Leslie Torres-Rodriguez is a 2018–19 fellow of The Broad Academy, a professional-development program for urban school-system leaders at The Broad Center in Los Angeles. The center is currently being transformed into The Broad Center at Yale SOM, which will continue to offer programs to bolster public education leadership.
In planning the return to school, how do you think about balancing the health risk and what kids lose by not being in school?
That is the dilemma. I know that there is no one perfect plan, for us and also for our families, who have to make a choice. I go back to what we saw in the spring, that remote instruction does not reach all of our students, that the levels of engagement were lower across the board, and especially for students and families that are economically disadvantaged. A plan for remote-only learning, I don’t think, does well by all of our students and our families and their needs.
We continue to be mindful of the external health conditions. There’s a shared responsibility here with regard to keeping the rate of transmission low. There’s a community-wide education effort that has to happen here in Hartford. And because we bring in students from 80 different communities, it goes beyond Hartford.
I don’t think there is a balance. We want to say, “Yes, let’s equalize and let’s have a balance.” And clearly there isn’t. I think it’s actually unfair to think that we’re going to get at that balance. We try to do the best we can with regard to adhering to the safety guidance that is provided while also knowing that there are so many elements at play. We’re working to have our contact tracing protocol. We have added a new position, a contact tracing nurse for Hartford Public Schools, in addition to all the nurses that each of our schools have. We have a person that’s specifically dedicated to working with every school; every school now has a COVID response team that is going to look at the data twice a day. And those teams are going to be connected to our system-level team and the Department of Public Health at the city.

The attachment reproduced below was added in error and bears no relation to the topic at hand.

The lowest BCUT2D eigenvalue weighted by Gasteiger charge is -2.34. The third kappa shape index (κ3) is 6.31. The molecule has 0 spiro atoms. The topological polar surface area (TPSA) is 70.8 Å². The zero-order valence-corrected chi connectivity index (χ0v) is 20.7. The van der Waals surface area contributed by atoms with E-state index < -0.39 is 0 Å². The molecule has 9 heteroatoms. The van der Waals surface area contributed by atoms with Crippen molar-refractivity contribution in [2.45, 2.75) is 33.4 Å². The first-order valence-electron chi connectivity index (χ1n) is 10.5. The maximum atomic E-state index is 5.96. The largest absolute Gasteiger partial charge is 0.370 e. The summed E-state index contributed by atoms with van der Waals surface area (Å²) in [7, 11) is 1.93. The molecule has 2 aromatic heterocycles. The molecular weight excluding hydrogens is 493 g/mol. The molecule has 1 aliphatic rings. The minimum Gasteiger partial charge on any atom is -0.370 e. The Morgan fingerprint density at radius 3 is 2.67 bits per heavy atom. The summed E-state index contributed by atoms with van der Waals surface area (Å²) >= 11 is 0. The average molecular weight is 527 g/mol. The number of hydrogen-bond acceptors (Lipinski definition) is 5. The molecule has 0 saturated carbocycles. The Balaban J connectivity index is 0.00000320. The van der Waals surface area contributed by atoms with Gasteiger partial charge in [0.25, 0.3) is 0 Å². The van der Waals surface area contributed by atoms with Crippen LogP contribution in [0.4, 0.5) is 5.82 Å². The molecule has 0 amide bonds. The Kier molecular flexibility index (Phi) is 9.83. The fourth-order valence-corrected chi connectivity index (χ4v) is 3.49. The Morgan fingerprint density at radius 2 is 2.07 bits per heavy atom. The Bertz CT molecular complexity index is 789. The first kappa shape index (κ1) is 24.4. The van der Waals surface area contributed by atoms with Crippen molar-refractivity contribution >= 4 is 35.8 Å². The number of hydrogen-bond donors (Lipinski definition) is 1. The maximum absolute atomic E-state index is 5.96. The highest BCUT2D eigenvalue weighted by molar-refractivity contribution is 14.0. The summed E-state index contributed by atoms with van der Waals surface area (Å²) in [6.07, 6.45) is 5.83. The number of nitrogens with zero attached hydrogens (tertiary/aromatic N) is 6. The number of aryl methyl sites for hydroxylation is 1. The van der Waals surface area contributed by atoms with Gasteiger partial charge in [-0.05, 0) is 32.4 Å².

While there’s a lot that we don’t know, there are things that we do know. We know that we took important steps to improve technology access for families and to increase the efficacy of online instruction for this fall. And we know that we owe it to our families to offer an in-person option so that our students can continue to learn, but more importantly, begin to solidify those relationships and those connections so that if we have to pivot and go remote, there is some level of connection and relationship that has already been established.